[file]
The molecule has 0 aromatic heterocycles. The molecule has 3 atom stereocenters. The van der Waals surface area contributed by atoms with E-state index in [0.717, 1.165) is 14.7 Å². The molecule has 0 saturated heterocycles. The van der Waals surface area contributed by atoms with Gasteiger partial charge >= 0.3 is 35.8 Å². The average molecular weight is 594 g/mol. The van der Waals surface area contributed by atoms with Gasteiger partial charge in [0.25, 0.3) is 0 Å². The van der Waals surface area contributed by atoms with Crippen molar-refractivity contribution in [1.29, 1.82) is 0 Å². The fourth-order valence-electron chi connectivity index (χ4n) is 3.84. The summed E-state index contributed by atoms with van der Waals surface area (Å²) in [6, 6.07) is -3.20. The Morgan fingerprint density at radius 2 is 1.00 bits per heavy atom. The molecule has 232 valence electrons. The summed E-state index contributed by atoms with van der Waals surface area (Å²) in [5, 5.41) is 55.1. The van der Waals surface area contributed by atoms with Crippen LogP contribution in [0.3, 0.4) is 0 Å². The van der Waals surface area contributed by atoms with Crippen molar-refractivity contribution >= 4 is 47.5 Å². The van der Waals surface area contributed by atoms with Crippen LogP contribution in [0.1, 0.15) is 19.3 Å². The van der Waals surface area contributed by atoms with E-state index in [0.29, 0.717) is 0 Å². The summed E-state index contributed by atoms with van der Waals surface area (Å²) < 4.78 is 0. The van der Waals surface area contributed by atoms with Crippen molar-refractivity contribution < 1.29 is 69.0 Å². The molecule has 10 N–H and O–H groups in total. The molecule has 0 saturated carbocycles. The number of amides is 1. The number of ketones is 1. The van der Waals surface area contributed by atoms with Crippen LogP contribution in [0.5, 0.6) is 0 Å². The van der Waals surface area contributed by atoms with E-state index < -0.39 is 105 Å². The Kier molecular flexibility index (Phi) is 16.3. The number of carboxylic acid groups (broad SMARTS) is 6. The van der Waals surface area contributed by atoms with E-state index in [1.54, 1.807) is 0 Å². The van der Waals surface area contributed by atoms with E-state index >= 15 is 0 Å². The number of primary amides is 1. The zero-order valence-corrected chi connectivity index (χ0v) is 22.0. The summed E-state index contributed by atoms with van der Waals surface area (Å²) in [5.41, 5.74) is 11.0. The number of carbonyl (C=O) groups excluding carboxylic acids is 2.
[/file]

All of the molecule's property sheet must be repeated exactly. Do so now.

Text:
The molecule has 0 aromatic heterocycles. The molecule has 3 atom stereocenters. The van der Waals surface area contributed by atoms with E-state index in [0.717, 1.165) is 14.7 Å². The molecule has 0 saturated heterocycles. The van der Waals surface area contributed by atoms with Gasteiger partial charge >= 0.3 is 35.8 Å². The average molecular weight is 594 g/mol. The van der Waals surface area contributed by atoms with Gasteiger partial charge in [0.25, 0.3) is 0 Å². The van der Waals surface area contributed by atoms with Crippen molar-refractivity contribution in [1.29, 1.82) is 0 Å². The fourth-order valence-electron chi connectivity index (χ4n) is 3.84. The summed E-state index contributed by atoms with van der Waals surface area (Å²) in [6, 6.07) is -3.20. The Morgan fingerprint density at radius 2 is 1.00 bits per heavy atom. The molecule has 232 valence electrons. The summed E-state index contributed by atoms with van der Waals surface area (Å²) in [5, 5.41) is 55.1. The van der Waals surface area contributed by atoms with Crippen LogP contribution in [0.3, 0.4) is 0 Å². The van der Waals surface area contributed by atoms with Crippen molar-refractivity contribution >= 4 is 47.5 Å². The van der Waals surface area contributed by atoms with Crippen LogP contribution in [0.1, 0.15) is 19.3 Å². The van der Waals surface area contributed by atoms with E-state index in [0.29, 0.717) is 0 Å². The summed E-state index contributed by atoms with van der Waals surface area (Å²) < 4.78 is 0. The van der Waals surface area contributed by atoms with Crippen molar-refractivity contribution < 1.29 is 69.0 Å². The molecule has 10 N–H and O–H groups in total. The molecule has 0 saturated carbocycles. The number of amides is 1. The number of ketones is 1. The van der Waals surface area contributed by atoms with Crippen LogP contribution in [0.5, 0.6) is 0 Å². The van der Waals surface area contributed by atoms with E-state index < -0.39 is 105 Å². The Kier molecular flexibility index (Phi) is 16.3. The number of carboxylic acid groups (broad SMARTS) is 6. The van der Waals surface area contributed by atoms with E-state index in [1.54, 1.807) is 0 Å². The van der Waals surface area contributed by atoms with E-state index >= 15 is 0 Å². The number of primary amides is 1. The zero-order valence-corrected chi connectivity index (χ0v) is 22.0. The summed E-state index contributed by atoms with van der Waals surface area (Å²) in [5.41, 5.74) is 11.0. The number of carbonyl (C=O) groups excluding carboxylic acids is 2.